According to stories, movies, and television, vampires are supposed to be powerful hunters who can make a man tremble in fear with a cold look. In reality, they are a barely protected class who are tolerated, but not welcomed. There are few laws to protect them and those laws have no teeth — especially when the police have no desire to side with the blood-drinking parasites against a fine, upstanding human.
In order to protect themselves from more beatings and true deaths, the vampires of Los Angeles have come up with a plan. Hunting in pairs, they will patrol the streets in their territory. These groups aren’t there to kill humans (no matter how tempting it is), but to keep an eye out for potential threats and calm down angry humans before their tempers spill over into mob violence. It’s harder than it sounds since most humans — thanks to books like Dracula and popular TV shows — know how to hurt vampires.
When Tristan, a vampire from Ireland, finds himself facing an angry group of men intent on doing him harm, he is more than prepared to fight. Fortunately for the humans, their fun is interrupted by a local bartender and ex-marine, Ross Delany. Ross owns the Bitter Brew, and while it’s not a vampire bar, he’s never refused to serve any vampires that walk in. But, vampire or human, no one deserves to be attacked by a gang of thugs and so he steps in to help. Ross and Tristan find they have more in common than their simple dislike of bullies and soon their friendship turns into something more. But is Ross ready to be a vampire’s lover?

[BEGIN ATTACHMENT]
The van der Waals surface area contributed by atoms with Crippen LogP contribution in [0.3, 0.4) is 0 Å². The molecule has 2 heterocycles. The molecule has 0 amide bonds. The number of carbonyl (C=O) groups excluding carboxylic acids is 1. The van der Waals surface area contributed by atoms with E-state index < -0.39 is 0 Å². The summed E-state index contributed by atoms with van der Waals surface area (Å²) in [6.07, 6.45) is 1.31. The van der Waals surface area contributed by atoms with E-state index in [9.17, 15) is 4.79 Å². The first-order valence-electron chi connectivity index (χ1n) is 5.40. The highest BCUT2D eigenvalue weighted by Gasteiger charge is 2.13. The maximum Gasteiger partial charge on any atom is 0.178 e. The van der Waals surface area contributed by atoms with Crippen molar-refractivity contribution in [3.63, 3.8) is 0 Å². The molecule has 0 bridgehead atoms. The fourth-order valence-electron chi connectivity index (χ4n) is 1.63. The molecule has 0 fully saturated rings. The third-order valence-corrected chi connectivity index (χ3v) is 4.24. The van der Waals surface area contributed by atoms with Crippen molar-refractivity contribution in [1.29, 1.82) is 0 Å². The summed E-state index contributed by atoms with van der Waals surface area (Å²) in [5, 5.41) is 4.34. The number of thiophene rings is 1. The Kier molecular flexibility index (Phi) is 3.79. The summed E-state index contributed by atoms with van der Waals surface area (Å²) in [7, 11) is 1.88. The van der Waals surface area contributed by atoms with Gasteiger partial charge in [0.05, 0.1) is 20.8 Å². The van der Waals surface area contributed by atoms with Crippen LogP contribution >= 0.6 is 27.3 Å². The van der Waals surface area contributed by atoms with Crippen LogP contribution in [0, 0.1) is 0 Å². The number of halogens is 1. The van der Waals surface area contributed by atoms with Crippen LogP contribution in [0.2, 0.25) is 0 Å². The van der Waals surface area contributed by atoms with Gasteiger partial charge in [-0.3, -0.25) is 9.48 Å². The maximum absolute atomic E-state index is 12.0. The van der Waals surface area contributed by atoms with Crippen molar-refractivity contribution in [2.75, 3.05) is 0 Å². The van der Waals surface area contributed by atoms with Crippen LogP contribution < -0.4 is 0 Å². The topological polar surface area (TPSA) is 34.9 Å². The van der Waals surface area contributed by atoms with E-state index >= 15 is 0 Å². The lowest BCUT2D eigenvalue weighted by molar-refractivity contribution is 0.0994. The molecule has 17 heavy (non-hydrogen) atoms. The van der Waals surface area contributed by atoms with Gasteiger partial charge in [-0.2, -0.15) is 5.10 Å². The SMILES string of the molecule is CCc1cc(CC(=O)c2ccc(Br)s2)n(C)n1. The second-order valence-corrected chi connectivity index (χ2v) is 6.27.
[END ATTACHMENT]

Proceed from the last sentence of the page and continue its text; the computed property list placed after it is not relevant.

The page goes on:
This is the ninth book in J.P. Bowie’s My Vampire and I series. Having never read the other eight books, I didn’t find that I had any difficulty in following the story as this book features two new characters, Ross and Tristan. However, the story hints at a much bigger picture — and many more vampires — that aren’t really fleshed out in this offering. I did get enough bits and pieces, though, to be able to form a fairly good idea of what was going on.
Ross is ex-military, but he’s put much of that behind him. The only part of that life he’s kept is his desire to be fit, which leads to workouts and morning jogs, though he hasn’t exactly been keeping up with the jogging. When he meets Tristan, there’s an instant rapport that has a great deal to do with the absolute magnetism the vampire seems to have. While he’s never thought about kissing a vampire, before, Ross is more than a little interested in seeing what kissing Tristan would be like.
Tristan has had a difficult life. A few hundred years ago, when he was a young, living man, he was betrothed and married to a beautiful vampire who — along with her brother — fed upon Tristan’s family, draining them of their lives and their wealth. She turned Tristan, who was forced to endure torture and abuse at their hands until he managed to win his freedom. Now, living in the States, Tristan walks the Vigilant Patrols to help protect other vampires.